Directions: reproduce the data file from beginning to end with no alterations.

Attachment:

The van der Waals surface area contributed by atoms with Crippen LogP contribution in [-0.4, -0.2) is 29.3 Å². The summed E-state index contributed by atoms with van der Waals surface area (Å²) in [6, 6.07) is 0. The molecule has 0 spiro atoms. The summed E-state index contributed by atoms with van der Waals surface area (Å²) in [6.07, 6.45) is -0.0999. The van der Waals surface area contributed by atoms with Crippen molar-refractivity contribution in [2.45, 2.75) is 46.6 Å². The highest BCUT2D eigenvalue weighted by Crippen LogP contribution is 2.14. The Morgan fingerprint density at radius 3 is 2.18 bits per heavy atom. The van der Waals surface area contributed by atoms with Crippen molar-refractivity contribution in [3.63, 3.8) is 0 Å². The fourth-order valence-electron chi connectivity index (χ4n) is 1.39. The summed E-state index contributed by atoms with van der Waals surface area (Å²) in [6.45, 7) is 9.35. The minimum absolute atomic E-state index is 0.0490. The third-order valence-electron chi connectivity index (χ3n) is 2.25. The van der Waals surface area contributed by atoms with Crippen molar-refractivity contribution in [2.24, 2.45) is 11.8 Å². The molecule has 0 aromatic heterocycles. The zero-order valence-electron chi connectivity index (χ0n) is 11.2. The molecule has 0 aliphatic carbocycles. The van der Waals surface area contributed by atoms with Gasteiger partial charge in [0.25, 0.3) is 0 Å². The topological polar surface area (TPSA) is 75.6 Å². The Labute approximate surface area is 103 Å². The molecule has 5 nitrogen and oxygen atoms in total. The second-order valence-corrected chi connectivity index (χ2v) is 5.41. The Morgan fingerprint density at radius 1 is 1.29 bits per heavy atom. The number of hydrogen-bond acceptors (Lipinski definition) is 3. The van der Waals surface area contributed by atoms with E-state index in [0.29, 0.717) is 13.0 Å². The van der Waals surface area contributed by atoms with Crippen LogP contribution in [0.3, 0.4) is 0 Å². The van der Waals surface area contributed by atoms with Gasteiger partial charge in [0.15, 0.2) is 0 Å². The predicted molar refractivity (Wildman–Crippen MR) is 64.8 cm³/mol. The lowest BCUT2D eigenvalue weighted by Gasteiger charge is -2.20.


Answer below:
The van der Waals surface area contributed by atoms with Crippen LogP contribution in [-0.4, -0.2) is 29.3 Å². The summed E-state index contributed by atoms with van der Waals surface area (Å²) in [6, 6.07) is 0. The molecule has 0 spiro atoms. The summed E-state index contributed by atoms with van der Waals surface area (Å²) in [6.07, 6.45) is -0.0999. The van der Waals surface area contributed by atoms with Crippen molar-refractivity contribution in [2.45, 2.75) is 46.6 Å². The highest BCUT2D eigenvalue weighted by Crippen LogP contribution is 2.14. The Morgan fingerprint density at radius 3 is 2.18 bits per heavy atom. The van der Waals surface area contributed by atoms with Crippen molar-refractivity contribution in [3.63, 3.8) is 0 Å². The fourth-order valence-electron chi connectivity index (χ4n) is 1.39. The summed E-state index contributed by atoms with van der Waals surface area (Å²) in [6.45, 7) is 9.35. The minimum absolute atomic E-state index is 0.0490. The third-order valence-electron chi connectivity index (χ3n) is 2.25. The van der Waals surface area contributed by atoms with Crippen molar-refractivity contribution in [2.24, 2.45) is 11.8 Å². The molecule has 0 aromatic heterocycles. The zero-order valence-electron chi connectivity index (χ0n) is 11.2. The molecule has 0 aliphatic carbocycles. The van der Waals surface area contributed by atoms with Gasteiger partial charge in [0.25, 0.3) is 0 Å². The topological polar surface area (TPSA) is 75.6 Å². The Labute approximate surface area is 103 Å². The molecule has 5 nitrogen and oxygen atoms in total. The second-order valence-corrected chi connectivity index (χ2v) is 5.41. The Morgan fingerprint density at radius 1 is 1.29 bits per heavy atom. The number of hydrogen-bond acceptors (Lipinski definition) is 3. The van der Waals surface area contributed by atoms with E-state index in [0.29, 0.717) is 13.0 Å². The van der Waals surface area contributed by atoms with Crippen LogP contribution in [0.3, 0.4) is 0 Å². The van der Waals surface area contributed by atoms with Gasteiger partial charge in [0.15, 0.2) is 0 Å². The predicted molar refractivity (Wildman–Crippen MR) is 64.8 cm³/mol. The lowest BCUT2D eigenvalue weighted by Gasteiger charge is -2.20.